Tuesday, November 20, 2012
Day +119 XXWHY???
Almost nine months ago, when we found out that Elena had indeed relapsed, we said it felt like we were in the ocean.
From February 27, 2012:
"One moment, we are standing at the water’s edge, feeling ok. The next moment, we are being knocked down by an enormous wave, gasping for air, body aching, struggling to stand up. Then, we find our footing and stand, only to be knocked down again by the next thought, feeling, or action."
Today, and so many days since then, we have felt the same exact way.
We feel that way today because we were told that Elena's most recent chimerism test results show that 99.5% of the cells in the sample were XXY (donor cells) and .5% were XX.
What does this mean?
Elena's cord blood donor's baby has Klinefelter syndrome.
Klinefelter syndrome is a genetic disorder in which there is at least one extra X chromosome to a normal human male karyotype, for a total of 47 chromosomes rather than the 46 found in genetically normal humans. While females have an XX chromosomal makeup, and males an XY, individuals with Klinefelter syndrome have at least two X chromosomes and at least one Y chromosome.
After Elena's doctor shared this news with us, she said that this should not have any affect on Elena. While it shows up in blood testing, it does not affect her genetic makeup. The two things are completely different.
It is so weird and strange and does not make any sense. After today's clinic visit, we once again have more questions than answers.
Why did Elena's doctors wait almost two months to tell us these results?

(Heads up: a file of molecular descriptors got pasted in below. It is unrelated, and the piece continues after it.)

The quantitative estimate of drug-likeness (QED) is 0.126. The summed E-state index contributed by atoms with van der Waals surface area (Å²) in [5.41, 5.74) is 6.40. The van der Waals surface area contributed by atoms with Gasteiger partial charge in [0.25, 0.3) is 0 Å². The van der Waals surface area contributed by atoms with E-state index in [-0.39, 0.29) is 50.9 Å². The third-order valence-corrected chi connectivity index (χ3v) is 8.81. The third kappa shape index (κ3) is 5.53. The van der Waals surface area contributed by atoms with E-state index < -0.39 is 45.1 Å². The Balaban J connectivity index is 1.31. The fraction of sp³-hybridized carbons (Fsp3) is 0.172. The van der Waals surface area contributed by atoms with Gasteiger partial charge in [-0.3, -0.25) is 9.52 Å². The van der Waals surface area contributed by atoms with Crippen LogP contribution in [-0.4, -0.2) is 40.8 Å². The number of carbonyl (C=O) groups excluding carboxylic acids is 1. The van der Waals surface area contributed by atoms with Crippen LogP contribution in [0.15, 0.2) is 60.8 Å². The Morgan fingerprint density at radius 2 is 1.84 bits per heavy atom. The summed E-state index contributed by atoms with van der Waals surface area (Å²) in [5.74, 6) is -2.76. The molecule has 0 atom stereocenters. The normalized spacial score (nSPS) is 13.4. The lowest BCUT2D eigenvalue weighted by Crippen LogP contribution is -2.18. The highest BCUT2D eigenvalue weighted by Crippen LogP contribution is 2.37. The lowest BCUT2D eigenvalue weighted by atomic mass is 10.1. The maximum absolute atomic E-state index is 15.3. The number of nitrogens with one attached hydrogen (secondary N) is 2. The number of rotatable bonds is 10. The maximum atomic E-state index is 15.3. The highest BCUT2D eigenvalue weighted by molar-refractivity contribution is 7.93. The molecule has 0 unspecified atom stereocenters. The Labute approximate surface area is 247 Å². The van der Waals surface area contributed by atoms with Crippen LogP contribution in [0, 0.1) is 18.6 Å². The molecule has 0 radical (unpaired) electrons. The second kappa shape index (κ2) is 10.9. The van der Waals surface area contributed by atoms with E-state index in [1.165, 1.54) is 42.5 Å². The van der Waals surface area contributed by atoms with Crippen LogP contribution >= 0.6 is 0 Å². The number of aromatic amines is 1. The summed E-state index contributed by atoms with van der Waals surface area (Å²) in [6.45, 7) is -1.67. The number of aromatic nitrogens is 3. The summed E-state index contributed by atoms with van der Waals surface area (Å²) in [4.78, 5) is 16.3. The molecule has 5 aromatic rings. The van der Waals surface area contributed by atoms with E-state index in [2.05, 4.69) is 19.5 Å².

Why do companies not screen cord blood for genetic disorders?
How many cord blood transplant recipients have also received cord blood with Klinefelter syndrome?
Can any physician anywhere tell us if it could have a negative effect on Elena?
Does any of this really matter?
As if that wasn't enough to deal with, we also have the added factor of the .5%; that one cell in the sample of 200 was XX. That could mean one of two things. From the Oncology Cytogenetics report: "The single XX cell may be of patient origin (Elena - female); however a donor cell with artifactual loss of the Y chromosome cannot be ruled out. Repeat testing to evaluate engraftment status is recommended." How do you lose a Y chromosome??
So, Elena will have another chimerism test on December 3rd. The results of this test will take about two weeks. We do not want Elena's blood cells to be in her body. We want 100% donor cells.
How are we feeling?
We are feeling all of these things.
We are also feeling thankful, grateful, and hopeful.
We are thankful for each new day.
We are grateful that we have friends, family, and strangers praying for us.
We are hopeful that even though we do not know what lies ahead, God does.
We are trusting in Him.
We are praying and believing.
We ask for you to do the same.
“For this reason I kneel before the Father, from whom his whole family in heaven and earth derives its name. I pray that out of his glorious riches he may strengthen you with power through his spirit in your inner being, so that Christ may dwell in your hearts through faith. And I pray that you , being rooted and established in love, may have the power, together with all the saints, to grasp how wide and long and high and deep is the love of Christ, and to know this love that surpasses knowledge – that you may be filled to the measure of all the fullness of God.” Ephesians 3:14-19